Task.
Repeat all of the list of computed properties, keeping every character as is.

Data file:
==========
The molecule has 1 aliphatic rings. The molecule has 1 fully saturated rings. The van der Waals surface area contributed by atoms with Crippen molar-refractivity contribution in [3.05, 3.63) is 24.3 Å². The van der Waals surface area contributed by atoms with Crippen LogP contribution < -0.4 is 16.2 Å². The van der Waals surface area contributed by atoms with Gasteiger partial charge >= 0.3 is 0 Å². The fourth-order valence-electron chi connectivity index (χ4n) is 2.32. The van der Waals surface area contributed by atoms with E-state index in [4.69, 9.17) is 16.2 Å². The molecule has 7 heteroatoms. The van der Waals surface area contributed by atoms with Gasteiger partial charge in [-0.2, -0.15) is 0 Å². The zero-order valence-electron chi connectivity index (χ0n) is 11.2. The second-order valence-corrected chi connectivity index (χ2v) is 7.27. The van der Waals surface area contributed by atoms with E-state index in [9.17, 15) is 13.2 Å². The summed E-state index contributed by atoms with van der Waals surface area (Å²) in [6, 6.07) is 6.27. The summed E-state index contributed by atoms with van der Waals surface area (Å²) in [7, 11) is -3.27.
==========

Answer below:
The molecule has 1 aliphatic rings. The molecule has 1 fully saturated rings. The van der Waals surface area contributed by atoms with Crippen molar-refractivity contribution in [3.05, 3.63) is 24.3 Å². The van der Waals surface area contributed by atoms with Crippen LogP contribution < -0.4 is 16.2 Å². The van der Waals surface area contributed by atoms with Gasteiger partial charge >= 0.3 is 0 Å². The fourth-order valence-electron chi connectivity index (χ4n) is 2.32. The van der Waals surface area contributed by atoms with E-state index in [4.69, 9.17) is 16.2 Å². The molecule has 7 heteroatoms. The van der Waals surface area contributed by atoms with Gasteiger partial charge in [-0.2, -0.15) is 0 Å². The zero-order valence-electron chi connectivity index (χ0n) is 11.2. The second-order valence-corrected chi connectivity index (χ2v) is 7.27. The van der Waals surface area contributed by atoms with E-state index in [9.17, 15) is 13.2 Å². The summed E-state index contributed by atoms with van der Waals surface area (Å²) in [6, 6.07) is 6.27. The summed E-state index contributed by atoms with van der Waals surface area (Å²) in [7, 11) is -3.27.